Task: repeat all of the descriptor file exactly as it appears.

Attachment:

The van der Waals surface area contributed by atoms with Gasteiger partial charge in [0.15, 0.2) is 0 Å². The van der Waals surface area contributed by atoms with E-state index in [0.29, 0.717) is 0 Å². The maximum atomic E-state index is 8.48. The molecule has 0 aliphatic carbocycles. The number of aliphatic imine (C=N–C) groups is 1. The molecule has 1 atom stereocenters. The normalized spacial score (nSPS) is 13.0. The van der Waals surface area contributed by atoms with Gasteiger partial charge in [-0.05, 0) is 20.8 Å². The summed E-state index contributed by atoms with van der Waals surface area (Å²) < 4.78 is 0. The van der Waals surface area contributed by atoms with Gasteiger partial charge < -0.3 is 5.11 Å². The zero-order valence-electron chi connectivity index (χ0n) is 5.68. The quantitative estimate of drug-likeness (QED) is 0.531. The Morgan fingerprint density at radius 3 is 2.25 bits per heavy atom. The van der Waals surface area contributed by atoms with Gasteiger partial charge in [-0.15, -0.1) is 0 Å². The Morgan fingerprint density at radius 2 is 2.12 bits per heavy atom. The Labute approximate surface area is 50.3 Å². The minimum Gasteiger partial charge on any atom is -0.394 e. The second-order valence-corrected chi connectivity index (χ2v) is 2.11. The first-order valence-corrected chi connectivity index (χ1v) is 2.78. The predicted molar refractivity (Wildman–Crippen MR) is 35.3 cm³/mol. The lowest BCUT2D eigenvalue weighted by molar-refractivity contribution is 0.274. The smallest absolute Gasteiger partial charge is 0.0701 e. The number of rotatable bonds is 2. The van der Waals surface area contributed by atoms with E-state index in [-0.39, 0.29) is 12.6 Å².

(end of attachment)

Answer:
The van der Waals surface area contributed by atoms with Gasteiger partial charge in [0.15, 0.2) is 0 Å². The van der Waals surface area contributed by atoms with E-state index in [0.29, 0.717) is 0 Å². The maximum atomic E-state index is 8.48. The molecule has 0 aliphatic carbocycles. The number of aliphatic imine (C=N–C) groups is 1. The molecule has 1 atom stereocenters. The normalized spacial score (nSPS) is 13.0. The van der Waals surface area contributed by atoms with Gasteiger partial charge in [-0.05, 0) is 20.8 Å². The summed E-state index contributed by atoms with van der Waals surface area (Å²) < 4.78 is 0. The van der Waals surface area contributed by atoms with Gasteiger partial charge < -0.3 is 5.11 Å². The zero-order valence-electron chi connectivity index (χ0n) is 5.68. The quantitative estimate of drug-likeness (QED) is 0.531. The Morgan fingerprint density at radius 3 is 2.25 bits per heavy atom. The van der Waals surface area contributed by atoms with Gasteiger partial charge in [-0.15, -0.1) is 0 Å². The Morgan fingerprint density at radius 2 is 2.12 bits per heavy atom. The Labute approximate surface area is 50.3 Å². The minimum Gasteiger partial charge on any atom is -0.394 e. The second-order valence-corrected chi connectivity index (χ2v) is 2.11. The first-order valence-corrected chi connectivity index (χ1v) is 2.78. The predicted molar refractivity (Wildman–Crippen MR) is 35.3 cm³/mol. The lowest BCUT2D eigenvalue weighted by molar-refractivity contribution is 0.274. The smallest absolute Gasteiger partial charge is 0.0701 e. The number of rotatable bonds is 2. The van der Waals surface area contributed by atoms with E-state index in [-0.39, 0.29) is 12.6 Å².